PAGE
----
paper shows text reading guns in America in front of a bright screen with images of firearms

Science, Health Leaders Unite Around National Firearm Policy Reforms

A nationwide coalition of more than 1,200 leaders in science and health, including more than 450 members of the National Academies of Sciences, Engineering and Medicine, has submitted a letter urging the United States Senate to rapidly pass legislation advancing evidence-based approaches to reduce the toll of gun violence in America. The coalition, with Jody Heymann of the Fielding School of Public Health and UCLA Luskin Public Policy serving as lead author, calls for reforms in four key policy areas:

  • prohibiting people who have committed violent crimes or have domestic violence restraining orders from purchasing firearms;
  • adopting child access prevention and safe gun storage laws, which studies show would reduce gun suicides and unintentional gun deaths among children and youths;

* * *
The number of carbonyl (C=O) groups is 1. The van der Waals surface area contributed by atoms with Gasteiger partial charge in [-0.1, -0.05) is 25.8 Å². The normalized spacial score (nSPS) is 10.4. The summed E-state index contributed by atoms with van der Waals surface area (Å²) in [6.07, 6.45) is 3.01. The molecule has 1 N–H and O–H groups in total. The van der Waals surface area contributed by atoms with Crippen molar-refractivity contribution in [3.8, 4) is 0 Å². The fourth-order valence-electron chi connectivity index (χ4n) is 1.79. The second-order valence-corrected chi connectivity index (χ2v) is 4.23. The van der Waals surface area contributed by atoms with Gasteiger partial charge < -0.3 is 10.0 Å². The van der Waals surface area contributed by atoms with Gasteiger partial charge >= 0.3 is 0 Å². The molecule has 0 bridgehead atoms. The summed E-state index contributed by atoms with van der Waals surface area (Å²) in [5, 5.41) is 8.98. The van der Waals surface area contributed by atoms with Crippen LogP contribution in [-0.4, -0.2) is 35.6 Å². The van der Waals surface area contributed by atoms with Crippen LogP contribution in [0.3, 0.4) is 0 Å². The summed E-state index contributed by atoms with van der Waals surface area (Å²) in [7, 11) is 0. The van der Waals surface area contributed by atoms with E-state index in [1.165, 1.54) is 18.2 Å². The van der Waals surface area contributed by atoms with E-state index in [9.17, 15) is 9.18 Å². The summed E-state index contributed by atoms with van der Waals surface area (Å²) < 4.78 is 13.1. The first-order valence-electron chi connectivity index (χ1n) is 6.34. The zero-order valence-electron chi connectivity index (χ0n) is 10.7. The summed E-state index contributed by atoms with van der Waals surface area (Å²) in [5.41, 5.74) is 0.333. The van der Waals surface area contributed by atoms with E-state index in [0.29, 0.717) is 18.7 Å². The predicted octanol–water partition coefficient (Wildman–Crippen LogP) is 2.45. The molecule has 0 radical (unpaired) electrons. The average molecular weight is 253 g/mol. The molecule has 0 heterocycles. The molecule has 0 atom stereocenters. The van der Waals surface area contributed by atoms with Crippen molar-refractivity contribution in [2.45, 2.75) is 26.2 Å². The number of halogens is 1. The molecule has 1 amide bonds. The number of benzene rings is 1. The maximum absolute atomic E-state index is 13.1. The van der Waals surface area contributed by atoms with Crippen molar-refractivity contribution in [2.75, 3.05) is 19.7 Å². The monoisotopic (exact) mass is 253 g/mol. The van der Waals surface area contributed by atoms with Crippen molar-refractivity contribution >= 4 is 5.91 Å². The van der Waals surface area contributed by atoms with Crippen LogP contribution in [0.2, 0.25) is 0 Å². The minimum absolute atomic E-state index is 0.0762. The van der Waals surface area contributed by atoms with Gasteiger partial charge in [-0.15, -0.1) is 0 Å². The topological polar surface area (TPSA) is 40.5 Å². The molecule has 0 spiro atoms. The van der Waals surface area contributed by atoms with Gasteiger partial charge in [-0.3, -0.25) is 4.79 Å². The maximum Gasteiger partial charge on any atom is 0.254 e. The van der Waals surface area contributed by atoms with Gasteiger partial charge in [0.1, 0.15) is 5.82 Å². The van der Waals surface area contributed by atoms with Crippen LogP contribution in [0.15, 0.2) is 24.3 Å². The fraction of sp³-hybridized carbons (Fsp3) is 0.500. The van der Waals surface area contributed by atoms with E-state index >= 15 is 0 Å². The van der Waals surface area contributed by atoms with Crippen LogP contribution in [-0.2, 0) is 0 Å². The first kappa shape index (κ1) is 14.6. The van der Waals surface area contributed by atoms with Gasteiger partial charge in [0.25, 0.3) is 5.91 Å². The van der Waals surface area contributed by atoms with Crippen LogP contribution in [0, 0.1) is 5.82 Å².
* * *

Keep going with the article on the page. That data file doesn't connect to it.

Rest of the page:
• requiring firearm licensing and training requirements, especially for people obtaining guns for the first time;
  • taking action on large-capacity magazines as a way to significantly lower deaths in mass shootings.

Among the letter’s signatories are researchers from every region of the country, including college presidents and university deans. The health and science leaders also commend the recent bipartisan deal in Congress on a set of reforms that would begin to make progress in some areas. Heymann is a distinguished professor of health policy and management, public policy, and medicine and a former dean at the Fielding School. “Each of these recommendations has been studied through research comparing the experiences of states with and without certain laws over time—and the evidence is clear they work,” she said.


 

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